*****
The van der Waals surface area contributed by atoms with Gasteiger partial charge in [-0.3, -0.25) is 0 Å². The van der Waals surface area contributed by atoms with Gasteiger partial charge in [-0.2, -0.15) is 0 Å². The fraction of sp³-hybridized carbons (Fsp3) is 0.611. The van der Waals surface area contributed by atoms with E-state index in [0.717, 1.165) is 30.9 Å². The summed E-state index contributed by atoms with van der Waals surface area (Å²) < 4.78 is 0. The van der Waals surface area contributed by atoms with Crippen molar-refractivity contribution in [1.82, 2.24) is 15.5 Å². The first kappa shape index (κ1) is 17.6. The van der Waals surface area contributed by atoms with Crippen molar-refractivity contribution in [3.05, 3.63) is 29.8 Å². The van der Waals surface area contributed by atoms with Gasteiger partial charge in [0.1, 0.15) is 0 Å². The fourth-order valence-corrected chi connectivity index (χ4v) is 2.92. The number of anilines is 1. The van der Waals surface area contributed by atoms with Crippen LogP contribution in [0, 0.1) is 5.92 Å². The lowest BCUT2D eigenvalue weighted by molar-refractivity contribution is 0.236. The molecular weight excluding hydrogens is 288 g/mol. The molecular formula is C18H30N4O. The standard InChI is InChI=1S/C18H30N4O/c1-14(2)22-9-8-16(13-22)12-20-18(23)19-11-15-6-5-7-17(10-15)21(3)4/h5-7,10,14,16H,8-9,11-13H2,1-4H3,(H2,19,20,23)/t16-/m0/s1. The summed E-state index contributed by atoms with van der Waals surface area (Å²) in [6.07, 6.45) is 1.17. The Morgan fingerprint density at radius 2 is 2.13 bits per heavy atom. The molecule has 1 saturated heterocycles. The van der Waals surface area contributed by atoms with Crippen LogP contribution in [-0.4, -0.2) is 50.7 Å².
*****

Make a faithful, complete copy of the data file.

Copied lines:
The van der Waals surface area contributed by atoms with Gasteiger partial charge in [-0.3, -0.25) is 0 Å². The van der Waals surface area contributed by atoms with Gasteiger partial charge in [-0.2, -0.15) is 0 Å². The fraction of sp³-hybridized carbons (Fsp3) is 0.611. The van der Waals surface area contributed by atoms with E-state index in [0.717, 1.165) is 30.9 Å². The summed E-state index contributed by atoms with van der Waals surface area (Å²) < 4.78 is 0. The van der Waals surface area contributed by atoms with Crippen molar-refractivity contribution in [1.82, 2.24) is 15.5 Å². The first kappa shape index (κ1) is 17.6. The van der Waals surface area contributed by atoms with Crippen molar-refractivity contribution in [3.05, 3.63) is 29.8 Å². The van der Waals surface area contributed by atoms with Gasteiger partial charge in [0.1, 0.15) is 0 Å². The fourth-order valence-corrected chi connectivity index (χ4v) is 2.92. The number of anilines is 1. The van der Waals surface area contributed by atoms with Crippen LogP contribution in [0, 0.1) is 5.92 Å². The lowest BCUT2D eigenvalue weighted by molar-refractivity contribution is 0.236. The molecular weight excluding hydrogens is 288 g/mol. The molecular formula is C18H30N4O. The standard InChI is InChI=1S/C18H30N4O/c1-14(2)22-9-8-16(13-22)12-20-18(23)19-11-15-6-5-7-17(10-15)21(3)4/h5-7,10,14,16H,8-9,11-13H2,1-4H3,(H2,19,20,23)/t16-/m0/s1. The summed E-state index contributed by atoms with van der Waals surface area (Å²) in [6.07, 6.45) is 1.17. The Morgan fingerprint density at radius 2 is 2.13 bits per heavy atom. The molecule has 1 saturated heterocycles. The van der Waals surface area contributed by atoms with Crippen LogP contribution in [-0.4, -0.2) is 50.7 Å².